The Immortals of Meluha is the debut novel by Indian author Amish and the first installment in his Shiva Trilogy. While Shiva is a key god in Hindu mythos, there appears to be very little about his origins; he simply is. Amish explores the possibility that Shiva was a real person who achieved godhood through spiritual growth and karmic reward during the Indus Valley Civilization. His unique view of how Shiva may have become the creator and destroyer has spoken to readers across the globe, both those intimately familiar with the Hindu god and not alike.
The first few chapters of The Immortals of Meluha were rough going, because the syntax and word choices often sounded odd to a native speaker of American English. Once I settled into Shiva’s journey, though, I could relax into the story and not worry so much about how it was being told. While I was reading I wanted to continue as long as possible, but I never got sucked so deeply into the story that I needed to pick it up throughout the day. The descriptions of the environments around Meluha were absolutely breathtaking though, and they almost could have been used in an ancient travel brochure! I also enjoyed getting a more in-depth look into a culture I’m not that familiar with, although Amish’s Meluha is not precisely ancient India. The book focuses more on spirituality, a few Hindu religious figures, and the concept of karma than accurate historical data. Shiva is presented as a warrior, but the real story follows his spiritual growth from simple Tibetan chieftain to enlightened religious leader.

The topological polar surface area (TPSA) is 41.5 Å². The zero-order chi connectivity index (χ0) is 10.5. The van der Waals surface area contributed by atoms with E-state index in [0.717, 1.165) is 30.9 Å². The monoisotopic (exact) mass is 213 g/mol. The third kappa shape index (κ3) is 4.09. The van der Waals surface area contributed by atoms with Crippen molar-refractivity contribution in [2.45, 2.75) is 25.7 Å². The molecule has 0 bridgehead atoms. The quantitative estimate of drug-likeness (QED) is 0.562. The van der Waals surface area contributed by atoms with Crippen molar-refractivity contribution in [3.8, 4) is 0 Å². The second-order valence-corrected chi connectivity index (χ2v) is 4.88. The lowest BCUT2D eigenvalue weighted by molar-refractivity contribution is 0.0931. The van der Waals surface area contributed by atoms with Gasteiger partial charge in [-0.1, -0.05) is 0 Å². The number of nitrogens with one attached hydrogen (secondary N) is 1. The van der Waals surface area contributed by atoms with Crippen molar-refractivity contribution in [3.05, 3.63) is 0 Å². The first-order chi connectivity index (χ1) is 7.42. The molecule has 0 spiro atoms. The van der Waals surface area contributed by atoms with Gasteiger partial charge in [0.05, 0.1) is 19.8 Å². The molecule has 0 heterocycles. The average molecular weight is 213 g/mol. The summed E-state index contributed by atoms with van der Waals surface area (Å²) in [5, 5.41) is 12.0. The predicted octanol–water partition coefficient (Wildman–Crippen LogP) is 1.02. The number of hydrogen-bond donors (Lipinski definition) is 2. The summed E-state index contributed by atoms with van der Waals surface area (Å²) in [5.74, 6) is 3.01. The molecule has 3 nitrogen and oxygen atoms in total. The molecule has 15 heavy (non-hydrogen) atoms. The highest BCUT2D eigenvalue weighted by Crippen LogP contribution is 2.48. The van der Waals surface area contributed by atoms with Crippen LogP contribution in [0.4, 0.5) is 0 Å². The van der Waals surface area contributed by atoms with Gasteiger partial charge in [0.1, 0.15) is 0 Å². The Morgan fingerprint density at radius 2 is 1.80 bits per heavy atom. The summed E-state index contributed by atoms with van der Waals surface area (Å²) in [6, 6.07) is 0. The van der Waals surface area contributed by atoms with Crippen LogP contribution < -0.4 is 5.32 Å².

While Amish’s environmental descriptions painted beautiful mental pictures, many of the action scenes suffered from “telling, not showing.” Instead of describing the action and ratcheting up the tension, readers were simply told that something had occurred, and chunks of time were skipped over without any real explanation. I was especially annoyed that a key battle to hold a mountain pass and protect the rear flank of the Suryavanshi army during the war against the Chandravanshis never got shown, solely because Shiva wasn’t a main player.
My other small gripe with The Immortals of Meluha is simply that I don’t see the evidence for Shiva’s and Sati’s attraction to one another. While their romance isn’t the primary focus of the plot, it does figure heavily into some of Shiva’s understanding of Suryavanshi culture. Being told that they are attracted to one another and desperately love each other isn’t enough for me; I want to see it.
Some readers may struggle with the portrayal of the Suryavanshi caste system as a positive tool for peaceful civilization, especially since modern India has faced internal conflict and criticism for it; however, Amish’s version is entirely merit based even if the idea of giving up my biological children to be raised in a state-run school feels uncomfortable to me. Every child receives the same opportunities in Meluha, so no one should be limited. Shiva doesn’t probe deeply enough for me to judge how true the reality is, but it’s still a much more pleasant option than the historical one.
While The Immortals of Meluha won’t hit my re-read pile any time soon, the reading experience was an interesting journey. I learned as Shiva did in the text, and now I see him growing into a great man. Do I think he’s godlike? At this point in the story, I don’t really know, but he has two more books to complete his karmic journey. Just keep in mind that this one ends on a cliffhanger, so pick up one of the eBook or international editions if you can’t stand being left wondering!
4 Beautifully Beaded Religious Cravats out of 5